For the next eight years, open water swimming became a duty. I did it because I wanted to be part of the team, not because I enjoyed it. With fear and loathing tucked into my swim cap, I swam once, maybe twice, a year in Lake Michigan.
Until 2020 and the summer of the pandemic. The lake became really the only place lap swimmers could go to. With Chicago beaches closed, Aliza and I drove north for 6:00 a.m. sunrise swims. Instead of dreading the lake’s forever fluctuations, I embraced its endless variations.
Which brings me back to the 4.3 ft waves. Aliza and I duck, walk and swim our way out past the beach buoy into deeper water. Are we really ready to swim in this chop? Aliza is willing to try anything! Fear keeps stalking me but so does pride. My Italian inheritance to “fare una bella figura” (to make a beautiful figure) kicks in.
Off we go. Swimming up and down the watery mountains into the valleys, up to the apex, hugging the Great Lake with each stroke, grateful to be rocked in her rolling ancient seabed. I look for Aliza and spot her orange swim buoy belted around her waist and trailing in her wake. She’s swimming in the trough until the next wave carries her up the crest. I am amazed that we can actually put some distance behind us. Of course, the waves are in our direction.
Coming back is a different story. I’m making more progress swimming away from shore than parallel to the shore. The echoes of panic-past reverberate inside my head and body. Yet, something else kicks in. A mantra of sorts: “You got this. It is a gift to be here.”
Amid this terrible pandemic, I’m grateful to be buoyed by the lake and these swims. I learn to love this magnificent body of water. Even in the fierce waves, I feel composed. I decide to swim for shore and walk back to the beach where we started. No shame in walking back. In fact, I swagger, just a little.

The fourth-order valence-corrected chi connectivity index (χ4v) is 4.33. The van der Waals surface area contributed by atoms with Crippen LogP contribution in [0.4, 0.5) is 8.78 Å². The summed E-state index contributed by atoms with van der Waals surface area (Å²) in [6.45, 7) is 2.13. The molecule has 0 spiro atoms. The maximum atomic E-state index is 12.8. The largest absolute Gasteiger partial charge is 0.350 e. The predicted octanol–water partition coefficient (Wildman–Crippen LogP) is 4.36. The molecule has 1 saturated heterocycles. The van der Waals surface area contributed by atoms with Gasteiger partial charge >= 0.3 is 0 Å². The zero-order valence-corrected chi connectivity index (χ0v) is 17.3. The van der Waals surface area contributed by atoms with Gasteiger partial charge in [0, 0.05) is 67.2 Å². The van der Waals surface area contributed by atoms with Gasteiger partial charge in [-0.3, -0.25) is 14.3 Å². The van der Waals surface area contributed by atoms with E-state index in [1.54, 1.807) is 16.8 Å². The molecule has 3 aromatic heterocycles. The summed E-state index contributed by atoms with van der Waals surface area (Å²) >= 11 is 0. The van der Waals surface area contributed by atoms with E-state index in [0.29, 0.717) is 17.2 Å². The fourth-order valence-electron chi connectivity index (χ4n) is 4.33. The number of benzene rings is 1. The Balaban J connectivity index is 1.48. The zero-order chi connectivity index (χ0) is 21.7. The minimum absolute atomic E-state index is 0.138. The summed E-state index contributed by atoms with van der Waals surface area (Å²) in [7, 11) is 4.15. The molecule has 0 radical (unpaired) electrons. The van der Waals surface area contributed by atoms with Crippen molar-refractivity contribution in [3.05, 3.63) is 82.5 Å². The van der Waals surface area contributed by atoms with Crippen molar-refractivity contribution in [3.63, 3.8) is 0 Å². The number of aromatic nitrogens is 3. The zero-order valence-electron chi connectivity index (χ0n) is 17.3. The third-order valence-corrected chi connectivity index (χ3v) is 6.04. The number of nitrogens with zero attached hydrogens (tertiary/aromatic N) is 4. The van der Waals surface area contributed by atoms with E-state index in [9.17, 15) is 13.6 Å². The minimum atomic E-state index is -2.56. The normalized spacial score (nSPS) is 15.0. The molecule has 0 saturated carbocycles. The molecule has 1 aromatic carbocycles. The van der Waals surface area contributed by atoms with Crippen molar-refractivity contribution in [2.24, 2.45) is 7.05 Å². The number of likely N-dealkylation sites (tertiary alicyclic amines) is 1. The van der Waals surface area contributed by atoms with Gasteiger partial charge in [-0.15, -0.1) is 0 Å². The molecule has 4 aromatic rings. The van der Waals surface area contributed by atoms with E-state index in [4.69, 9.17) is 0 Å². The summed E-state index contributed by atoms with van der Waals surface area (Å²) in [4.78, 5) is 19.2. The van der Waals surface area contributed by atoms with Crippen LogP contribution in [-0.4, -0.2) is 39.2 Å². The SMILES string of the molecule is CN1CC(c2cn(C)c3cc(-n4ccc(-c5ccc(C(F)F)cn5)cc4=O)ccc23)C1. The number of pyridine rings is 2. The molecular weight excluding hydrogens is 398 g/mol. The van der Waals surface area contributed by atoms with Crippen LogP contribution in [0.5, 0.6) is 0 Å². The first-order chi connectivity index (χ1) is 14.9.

“Water is life,” said the young people of Standing Rock, in their protests of the Dakota Access Pipeline. Lake Michigan is a life giver as are her sister Great Lakes: Huron, Ontario, Erie and Superior. They are gifts from Mother Earth, beginning 1.2 billion years ago when two tectonic plates ripped apart forming the Midcontinent Rift and finishing 14,000 years ago as the massive continental glacier—the Laurentide Ice Sheet—receded. The Great Lakes hold more than 20 percent of the world’s fresh water, and collectively provide drinking water to 48 million people in the U.S. and Canada. Climate change and pollution threaten this system of sustenance.
That summer of 2020—between the pandemic and the murder of George Floyd and too many others, climate catastrophes and contemptible conspiracies, Trumpism and the torrents of hate and violence it inspired—this vast inland fresh water sea seeps into my veins. And with it, every cell of my being is revitalized, strengthening me to face these daily challenges when I am on dry land.
Now, in the summer of 2021, as I reenter the watery wonderland for our sunrise swims, I tuck gratitude into my swim cap, with a healthy dose of reverence for our mother lake and her fluid spirits. Gliding and flying through sea green water, swaddled in a vibrant wet blanket with the sun rising over the liquid horizon, I relish plunging into Lake Michigan and embracing her power.